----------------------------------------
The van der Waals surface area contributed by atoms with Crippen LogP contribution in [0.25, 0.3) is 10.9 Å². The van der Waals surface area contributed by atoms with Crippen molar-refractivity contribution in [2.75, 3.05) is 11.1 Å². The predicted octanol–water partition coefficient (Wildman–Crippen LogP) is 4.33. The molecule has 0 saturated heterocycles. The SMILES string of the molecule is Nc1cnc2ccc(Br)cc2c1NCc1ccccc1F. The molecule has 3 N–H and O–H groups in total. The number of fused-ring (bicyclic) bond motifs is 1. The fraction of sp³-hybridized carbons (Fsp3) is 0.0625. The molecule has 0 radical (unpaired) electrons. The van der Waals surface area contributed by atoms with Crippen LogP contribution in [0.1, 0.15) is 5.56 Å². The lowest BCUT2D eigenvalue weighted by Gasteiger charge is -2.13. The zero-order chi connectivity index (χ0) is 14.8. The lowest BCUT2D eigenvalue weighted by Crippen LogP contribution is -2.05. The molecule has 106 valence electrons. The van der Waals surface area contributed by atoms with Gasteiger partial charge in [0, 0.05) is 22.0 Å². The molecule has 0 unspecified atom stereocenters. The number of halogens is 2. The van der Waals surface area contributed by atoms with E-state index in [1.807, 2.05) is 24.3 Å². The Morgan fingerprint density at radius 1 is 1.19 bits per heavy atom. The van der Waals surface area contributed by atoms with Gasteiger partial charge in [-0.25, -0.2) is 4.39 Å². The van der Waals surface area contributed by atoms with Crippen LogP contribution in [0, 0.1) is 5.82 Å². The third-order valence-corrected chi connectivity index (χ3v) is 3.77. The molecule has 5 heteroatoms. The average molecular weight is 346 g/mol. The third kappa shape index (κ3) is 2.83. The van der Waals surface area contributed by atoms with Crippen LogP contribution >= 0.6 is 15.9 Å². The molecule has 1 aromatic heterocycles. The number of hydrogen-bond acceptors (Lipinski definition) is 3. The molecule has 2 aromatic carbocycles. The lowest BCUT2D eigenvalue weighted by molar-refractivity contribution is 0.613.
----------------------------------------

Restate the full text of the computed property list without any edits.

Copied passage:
The van der Waals surface area contributed by atoms with Crippen LogP contribution in [0.25, 0.3) is 10.9 Å². The van der Waals surface area contributed by atoms with Crippen molar-refractivity contribution in [2.75, 3.05) is 11.1 Å². The predicted octanol–water partition coefficient (Wildman–Crippen LogP) is 4.33. The molecule has 0 saturated heterocycles. The SMILES string of the molecule is Nc1cnc2ccc(Br)cc2c1NCc1ccccc1F. The molecule has 3 N–H and O–H groups in total. The number of fused-ring (bicyclic) bond motifs is 1. The fraction of sp³-hybridized carbons (Fsp3) is 0.0625. The molecule has 0 radical (unpaired) electrons. The van der Waals surface area contributed by atoms with Crippen LogP contribution in [0.1, 0.15) is 5.56 Å². The lowest BCUT2D eigenvalue weighted by Gasteiger charge is -2.13. The zero-order chi connectivity index (χ0) is 14.8. The lowest BCUT2D eigenvalue weighted by Crippen LogP contribution is -2.05. The molecule has 106 valence electrons. The van der Waals surface area contributed by atoms with Gasteiger partial charge in [0, 0.05) is 22.0 Å². The molecule has 0 unspecified atom stereocenters. The number of halogens is 2. The van der Waals surface area contributed by atoms with E-state index in [1.807, 2.05) is 24.3 Å². The Morgan fingerprint density at radius 1 is 1.19 bits per heavy atom. The van der Waals surface area contributed by atoms with Gasteiger partial charge in [-0.25, -0.2) is 4.39 Å². The van der Waals surface area contributed by atoms with Crippen LogP contribution in [0, 0.1) is 5.82 Å². The third-order valence-corrected chi connectivity index (χ3v) is 3.77. The molecule has 5 heteroatoms. The average molecular weight is 346 g/mol. The third kappa shape index (κ3) is 2.83. The van der Waals surface area contributed by atoms with Crippen LogP contribution >= 0.6 is 15.9 Å². The molecule has 1 aromatic heterocycles. The number of hydrogen-bond acceptors (Lipinski definition) is 3. The molecule has 2 aromatic carbocycles. The lowest BCUT2D eigenvalue weighted by molar-refractivity contribution is 0.613.